‘Only getting bigger’
Mike Connaghan, MD at News Corp’s Commercial Content division – which generates about $150m in revenues as a hybrid outsourced publishing partner for the likes of Coles, Bunnings, Officeworks, David Jones, Chemist Warehouse and Qantas – confirms the owned media market is booming.
“The efforts we’re doing for these clients are only getting bigger,” says the former STW and GroupM AUNZ CEO. “The Coles magazine is now massive. It expands well beyond the print product, but those [supermarket] print products are the biggest magazines in the history of Australian publishing,” at north of 200 pages and with a readership of “five million and growing”, per Connaghan.
He sees no sign of a slow down across retail or broader owned media, in turn fuelling the content and sales arms of News’ main commercial content units, Medium Rare, Storyation, Suddenly and Visual Domain.
“A lot of these clients have massive customer databases with really sophisticated first party data. So not only can they market their own initiatives through those channels, but many of their partners and suppliers want to get in on the action.”
That’s because they can see the results. “You immediately see incremental sales that can be quantified through their sales data,” says Connaghan, with Coles’ magazine a prime example. “Coles can see through its scan data that people not only take that magazine home, but they shop the recipes in that magazine right down to the fine detail … So it’s a really powerful story.”
Windows of opportunity
News, via Medium Rare, is helping monetise assets for David Jones, the latest retailer to launch a media business, by bringing in brands that wouldn’t usually be ranged in its stores.
“The windows of David Jones are high street, high profile and with highly valuable customers walking past. So out-of-category opportunities for someone like David Jones through travel, through auto, are there and live,” says Connaghan.
Likewise Qantas is thinking outside the box, running “thought leadership” courses for its business customers that Connaghan says are “self-funded”.
“It’s offering Qantas’ base an amazing opportunity to be in a room with thought leaders and be deep in content that is valuable to them and their careers or their lifestyle,” says Connaghan. “There are so many different ways to think about your own channels.”
Bunnings is another example harnessing content and its own assets to drive returns.
“Bunnings used to be a completely clean in-store environment. But customers … need information, they need utility content served up to them,” says Connaghan. By taking that approach “I’ve seen significant sales uplift, to the point where a brand in the home DIY category that advertises through [Bunnings’ owned] channels, saw a 1000% uplift in sales. So it’s educational, utility, it’s putting something in somebody’s hands – how do I use this? What do I use it for? Bunnings is a classic environment to do that in … and it’s a win-win for everyone.”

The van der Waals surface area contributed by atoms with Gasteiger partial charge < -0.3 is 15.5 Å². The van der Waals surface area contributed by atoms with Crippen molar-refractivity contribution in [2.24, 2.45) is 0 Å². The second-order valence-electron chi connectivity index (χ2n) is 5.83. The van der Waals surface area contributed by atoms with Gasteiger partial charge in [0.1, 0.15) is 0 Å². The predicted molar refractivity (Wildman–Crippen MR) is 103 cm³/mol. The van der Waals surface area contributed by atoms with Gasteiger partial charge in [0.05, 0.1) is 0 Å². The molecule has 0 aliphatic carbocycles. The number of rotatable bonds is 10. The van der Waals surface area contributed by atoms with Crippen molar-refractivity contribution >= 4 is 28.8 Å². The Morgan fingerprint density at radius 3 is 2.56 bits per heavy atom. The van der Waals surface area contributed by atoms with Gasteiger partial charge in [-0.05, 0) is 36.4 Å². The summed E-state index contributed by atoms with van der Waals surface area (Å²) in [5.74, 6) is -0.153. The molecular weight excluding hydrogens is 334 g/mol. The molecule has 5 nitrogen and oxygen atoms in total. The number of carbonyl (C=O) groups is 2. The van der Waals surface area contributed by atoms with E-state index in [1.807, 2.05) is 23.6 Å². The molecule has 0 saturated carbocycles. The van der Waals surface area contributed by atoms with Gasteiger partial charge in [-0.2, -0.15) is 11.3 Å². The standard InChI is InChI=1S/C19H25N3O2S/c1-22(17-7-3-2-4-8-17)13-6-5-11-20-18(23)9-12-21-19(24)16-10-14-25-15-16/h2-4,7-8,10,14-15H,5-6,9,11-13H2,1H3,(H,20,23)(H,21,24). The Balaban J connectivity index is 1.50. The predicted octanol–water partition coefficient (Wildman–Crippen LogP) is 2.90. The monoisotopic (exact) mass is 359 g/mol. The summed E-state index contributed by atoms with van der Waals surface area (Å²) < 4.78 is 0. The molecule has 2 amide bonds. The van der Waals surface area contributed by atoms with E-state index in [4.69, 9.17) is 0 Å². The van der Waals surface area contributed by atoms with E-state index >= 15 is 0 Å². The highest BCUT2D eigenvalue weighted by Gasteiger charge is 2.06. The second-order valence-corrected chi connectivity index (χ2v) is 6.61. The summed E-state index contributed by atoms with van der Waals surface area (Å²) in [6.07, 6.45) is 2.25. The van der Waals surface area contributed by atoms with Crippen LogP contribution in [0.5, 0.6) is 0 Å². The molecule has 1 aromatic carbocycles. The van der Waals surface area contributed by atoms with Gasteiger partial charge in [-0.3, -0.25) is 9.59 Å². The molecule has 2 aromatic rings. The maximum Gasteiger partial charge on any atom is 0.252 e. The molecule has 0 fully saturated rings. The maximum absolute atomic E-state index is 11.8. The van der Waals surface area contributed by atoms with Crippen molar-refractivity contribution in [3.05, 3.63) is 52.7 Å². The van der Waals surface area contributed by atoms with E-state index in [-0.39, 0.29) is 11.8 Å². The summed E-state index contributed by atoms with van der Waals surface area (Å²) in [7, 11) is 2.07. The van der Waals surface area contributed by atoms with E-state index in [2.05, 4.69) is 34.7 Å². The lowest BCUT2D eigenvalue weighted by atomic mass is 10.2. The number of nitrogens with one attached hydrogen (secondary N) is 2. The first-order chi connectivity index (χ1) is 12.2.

If you want to succeed in this game, you need all three and you have to do it in that order: customer, partner and then your own profitable revenue. That is the triple win.
— Angus Frazer, Founding Partner, Sonder
Owned fuelling acquisition?
Sonder’s Hopkins and Frazer and News’ Connaghan disagree that putting owned media first reduces brands’ focus on acquisition or filling the customer bucket.
While owned media by nature focuses squarely on existing customers, the money brands save by properly harnessing their owned channels for their own communications can be then recycled into paid media, they underline. Plus, any revenue unlocked from owned channels can then help better fund paid media.
Meanwhile, focusing on creating better content and experiences within owned channels that works for existing customers “by default is going to attract people like them who aren’t your customer”, argues Sonder’s Hopkins. “So create that content, serve it through your own channels, judge what works and then put that through earned media and paid media to attract more customers.”
Plus, he says, banks and retailers with outward-facing digital screens within their physical stores and branches can use them for acquisition: “Why would you be investing in paid outdoor media in those locations?”
Sonder’s Angus Frazer though says the “triple win” within owned media must always start with creating content that improves customer experience and helps partner brands grow through those owned media assets before pushing to monetise those assets. “If you want to succeed in this game, you need all three and you have to do it in that order: customer, partner and then your own profitable revenue. That is the triple win.”
But Frazer cautions any brands “tempted by by some fairly significant financial returns around monetising owned media” to tread carefully and not “try to run before they can walk, or even crawl”. Put the right processes, people and structures in place before all else, he says, or risk damaging relationships.
Retail aggregators: Top five, ones to watch and commercial potential by channel. Pic: Sonder
Grocery and liquor – retail media players Woolworths and Cartology also make up the big beasts of the grocery and liquor category, which Sonder reckons has $1.2bn in commercial potential, up 12 per cent on last year’s value estimates. Dan Murphy’s, BWS and Liquorland make up the top five businesses in terms of owned media commercial potential, with First Choice and Vintage Cellars deemed ones to watch.
In terms of channels, in-store (37 per cent) and publishing (30 per cent) represent the biggest potential sources of owned media value. For the grocery and liquor players, websites represent 8 per cent of potential commercial value along with email, and apps just 3 per cent, suggests Sonder.
Finance: Top five, ones to watch and commercial potential by channel. Pic: Sonder
Finance – Sonder’s report finds finance has made the biggest gains in commercial potential from owned media, up 19 per cent to $180.6m over the last 12 months. Email (37 per cent) offers the highest commercial potential by channel, followed by in-store/branch (23 per cent), websites (16 per cent) and apps (8 per cent). While Commbank this year launched an ad-funded magazine, Sonder suggests publishing represents only 1 per cent of commercial potential within finance.